Y is for Irvin Yeaworth

This is my contribution to ABC Wednesday and for Round Ten I am focusing on people from the past, some famous, others less so.

The Blob PosterIt may come as a surprise, but the 1958 cult classic sci-fi movie, The Blob, was directed by Presbyterian minister, Irvin Yeaworth, owner of Christian production company, Good News Productions.

Yeaworth was born in Berlin in 1926 and began his show business career at the age of ten, singing on KDKA in Pittsburgh, the world’s first commercial radio station.

He went on to become a radio producer, but by the 1950s he was producing films with a morality message that he hoped would appeal to a young audience.

Yeaworth’s first attempt in 1956 was a short film The Flaming Teen-Age, ‘a shocking true story’ about a youngster who runs off to the big city and ends up becoming an alcoholic and a junkie. (You can see the trailer at Daily Motion)

It wasn’t great box-office, but it did lead to him being approached by producer Jack Harris who wanted to direct a film along the lines of The Thing and he chose Yeaworth because he was cheap.

Irvin Yeaworth

Irvin Yeaworth

Yeaworth was nervous of associating Good News Productions with a teen-exploitation film, but it was an opportunity to raise revenue to fund more worthy works, so he set up the separate Valley Forge Films to produce it.

The Blob was produced on a budget of $130,000 and gave Steve McQueen (then Steven) his first starring film role as the small town teenage hero who battles the extraterrestrial red jelly.

Yeaworth saw it as a metaphor for the creeping communist menace and the theme song, Beware of the Blob, was co-written by the then unknown Burt Bacharach.

Steve McQueen in the BlobParamount bought The Blob for $300,000, an instant profit for Yeaworth and Harris, although it has since made millions for its 1950s kitsch.

Yeaworth used his share to fund Secret Island, a tv show providing morality lessons to pre-school children.

He also made more sci-fi films, like 4D Man, as well as others with a religious or ethical theme.

Yeaworth died in a car crash in Amman, Jordan, in 2004 while involved in building the theme park, the Jordanian Experience at the Aquaba Gateway.

For those who may have missed The Blob, below is part one from YouTube, sadly not including Burt Bacharach’s theme tune.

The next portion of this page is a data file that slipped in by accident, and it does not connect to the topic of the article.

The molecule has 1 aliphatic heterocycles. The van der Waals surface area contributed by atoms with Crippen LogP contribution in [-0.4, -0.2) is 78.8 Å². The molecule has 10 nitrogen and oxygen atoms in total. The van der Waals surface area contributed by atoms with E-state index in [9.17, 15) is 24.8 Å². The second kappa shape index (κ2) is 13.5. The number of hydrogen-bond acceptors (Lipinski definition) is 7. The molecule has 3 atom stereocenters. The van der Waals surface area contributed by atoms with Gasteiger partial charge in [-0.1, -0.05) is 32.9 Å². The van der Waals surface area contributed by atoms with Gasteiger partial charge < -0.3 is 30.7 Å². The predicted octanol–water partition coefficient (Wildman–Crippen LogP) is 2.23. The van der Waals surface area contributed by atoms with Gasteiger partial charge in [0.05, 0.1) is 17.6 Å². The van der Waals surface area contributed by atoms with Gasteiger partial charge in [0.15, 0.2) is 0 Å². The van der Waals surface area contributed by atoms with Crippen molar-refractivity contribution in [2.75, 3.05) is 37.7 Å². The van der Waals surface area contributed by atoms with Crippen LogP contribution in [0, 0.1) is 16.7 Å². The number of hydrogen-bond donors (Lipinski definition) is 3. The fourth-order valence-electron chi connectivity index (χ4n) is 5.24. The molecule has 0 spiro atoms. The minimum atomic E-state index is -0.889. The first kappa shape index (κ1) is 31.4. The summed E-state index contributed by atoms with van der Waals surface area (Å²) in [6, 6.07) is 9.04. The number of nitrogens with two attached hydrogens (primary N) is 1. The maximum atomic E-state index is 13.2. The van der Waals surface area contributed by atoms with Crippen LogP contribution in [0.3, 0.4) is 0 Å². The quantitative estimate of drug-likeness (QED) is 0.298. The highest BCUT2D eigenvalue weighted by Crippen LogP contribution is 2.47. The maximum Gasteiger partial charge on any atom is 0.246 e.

Nobody’s prefect. If you find any spelling mistakes or other errors in this post, please let me know by highlighting the text and pressing Ctrl+Enter.

11 comments… Add yours
  • Roger Green 4th July 2012

    How HAVE I lived this long having missed the theme for The Blob? I’m better? for it.
    ROG, ABC Wednesday team

    Reply
  • Irvin Pudding 4th July 2012

    Shame Yeaworth isn’t still around to make a metaphorical film about the creeping threat of the corrupt and greedy banking menace. He could have called it “The Hogs” and it would have sent out an important moral message to today’s youth.

    Reply
  • Mr Parrot 4th July 2012

    Totally agree YP. Or how about ‘Diamonds Are Forever Taking the Piss’? (think about it)

    Reply
  • John 4th July 2012

    Very interesting.

    Y is for…
    Rose, ABC Wednesday Team

    Reply
  • chrisj 5th July 2012

    Really very interesting . What a variety of things he did with his life!

    Reply
  • Meryl 6th July 2012

    What a COOL post!!!! So timely too. I am putting together my notes for moderating a panel at the San Diego Comic-con next week – and talking about the Comic Code Authority, Wertheimer, and how far things have come -especially comics for kids…but seeing this – maybe they haven’t …A Methodist minister ministering The Blob!!! Again, how cool. Thanks for the tidbits – have a great week.

    Reply
  • Trevor Rowley 6th July 2012

    On Ashton (under-Lyne) market, a couple of days ago, I rummaged through items for sale on a stall selling DVDs. I came across The Blob alongside other classics (?) such as “The House on Haunted Hill” (was this the one with the “Frightometer” where you were given a “countdown” warning telling you that if you were of a nervous disposition you now had something like twenty seconds to leave the theatre?) and “The Fall of the House of Usher” (Vincent Price was like a man possessed in this one). The DVDs were all reasonably priced at £2-00 and had obviously been put together in somebody’s back bedroom and bore the disclaimer something like “In producing these DVDs, there has been no breach of copyright.” I think the implication was that they could already be accessed quite lawfully on the internet. Yer pays yer money and takes yer choice, I suppose. I wasn’t tempted but, maybe next time.

    Reply
  • Mr Parrot 7th July 2012

    Ah, Vincent Price, the Frightmeister! I think would have been tempted by the DVDs which would then have gathered dust with the other ‘classics’ that I haven’t got round to watching!

    Reply
  • Irvin S. Yeaworth, III 10th July 2012

    While there is some truth in your post, there are more than a few factual errors. I don’t have time to go into them, but I will correct the first and one of the most glaring: we Yeaworths were Presbyterian not Methodist. Ted Simonson, who wrote the screenplay was a Methodist minister. My grandfather, great-uncle and my father’s brother were Presbyterian ministers. My father was a “minister of music” at several churches for about 40 years and my mother (who wrote ‘The Love Theme from The Blob’) was the organist at those churches.

    Reply
  • Mr Parrot 10th July 2012

    I apologise for any unintentional factual errors and am happy to correct them, as I have with the one you have pointed out. Your father was an interesting man and I have gleaned the information for this article from several sources, but accept the blame for any misrepresentation.

    Reply

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